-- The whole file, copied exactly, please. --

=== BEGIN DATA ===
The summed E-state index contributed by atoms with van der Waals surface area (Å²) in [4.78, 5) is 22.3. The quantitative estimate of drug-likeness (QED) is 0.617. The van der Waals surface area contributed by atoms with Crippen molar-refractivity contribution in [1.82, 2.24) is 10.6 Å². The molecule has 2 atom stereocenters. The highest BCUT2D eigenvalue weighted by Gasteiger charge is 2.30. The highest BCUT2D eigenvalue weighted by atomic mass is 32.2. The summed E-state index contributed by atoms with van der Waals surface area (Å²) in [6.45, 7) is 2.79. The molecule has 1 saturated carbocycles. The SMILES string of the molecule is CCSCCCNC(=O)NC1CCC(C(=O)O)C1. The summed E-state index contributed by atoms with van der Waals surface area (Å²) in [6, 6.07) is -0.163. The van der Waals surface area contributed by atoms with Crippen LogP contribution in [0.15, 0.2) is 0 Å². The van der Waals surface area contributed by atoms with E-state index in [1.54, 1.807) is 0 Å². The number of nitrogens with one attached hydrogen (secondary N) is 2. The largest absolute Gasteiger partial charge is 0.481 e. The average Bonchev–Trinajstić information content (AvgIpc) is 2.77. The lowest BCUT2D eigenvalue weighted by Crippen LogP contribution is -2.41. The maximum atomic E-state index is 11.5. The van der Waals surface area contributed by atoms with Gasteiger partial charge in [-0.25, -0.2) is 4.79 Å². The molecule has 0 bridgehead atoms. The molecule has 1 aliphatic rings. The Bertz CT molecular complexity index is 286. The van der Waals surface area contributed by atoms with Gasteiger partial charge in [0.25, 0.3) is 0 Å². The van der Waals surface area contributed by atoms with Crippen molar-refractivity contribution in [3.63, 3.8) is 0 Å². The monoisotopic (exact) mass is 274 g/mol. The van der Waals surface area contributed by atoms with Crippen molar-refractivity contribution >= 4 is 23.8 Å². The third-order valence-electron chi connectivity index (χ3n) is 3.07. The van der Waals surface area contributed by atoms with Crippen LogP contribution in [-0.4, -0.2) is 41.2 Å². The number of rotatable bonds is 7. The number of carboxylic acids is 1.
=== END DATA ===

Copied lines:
The summed E-state index contributed by atoms with van der Waals surface area (Å²) in [4.78, 5) is 22.3. The quantitative estimate of drug-likeness (QED) is 0.617. The van der Waals surface area contributed by atoms with Crippen molar-refractivity contribution in [1.82, 2.24) is 10.6 Å². The molecule has 2 atom stereocenters. The highest BCUT2D eigenvalue weighted by Gasteiger charge is 2.30. The highest BCUT2D eigenvalue weighted by atomic mass is 32.2. The summed E-state index contributed by atoms with van der Waals surface area (Å²) in [6.45, 7) is 2.79. The molecule has 1 saturated carbocycles. The SMILES string of the molecule is CCSCCCNC(=O)NC1CCC(C(=O)O)C1. The summed E-state index contributed by atoms with van der Waals surface area (Å²) in [6, 6.07) is -0.163. The van der Waals surface area contributed by atoms with Crippen LogP contribution in [0.15, 0.2) is 0 Å². The van der Waals surface area contributed by atoms with E-state index in [1.54, 1.807) is 0 Å². The number of nitrogens with one attached hydrogen (secondary N) is 2. The largest absolute Gasteiger partial charge is 0.481 e. The average Bonchev–Trinajstić information content (AvgIpc) is 2.77. The lowest BCUT2D eigenvalue weighted by Crippen LogP contribution is -2.41. The maximum atomic E-state index is 11.5. The van der Waals surface area contributed by atoms with Gasteiger partial charge in [-0.25, -0.2) is 4.79 Å². The molecule has 0 bridgehead atoms. The molecule has 1 aliphatic rings. The Bertz CT molecular complexity index is 286. The van der Waals surface area contributed by atoms with Gasteiger partial charge in [0.25, 0.3) is 0 Å². The van der Waals surface area contributed by atoms with Crippen molar-refractivity contribution in [3.63, 3.8) is 0 Å². The monoisotopic (exact) mass is 274 g/mol. The van der Waals surface area contributed by atoms with Crippen molar-refractivity contribution >= 4 is 23.8 Å². The third-order valence-electron chi connectivity index (χ3n) is 3.07. The van der Waals surface area contributed by atoms with Crippen LogP contribution in [-0.4, -0.2) is 41.2 Å². The number of rotatable bonds is 7. The number of carboxylic acids is 1.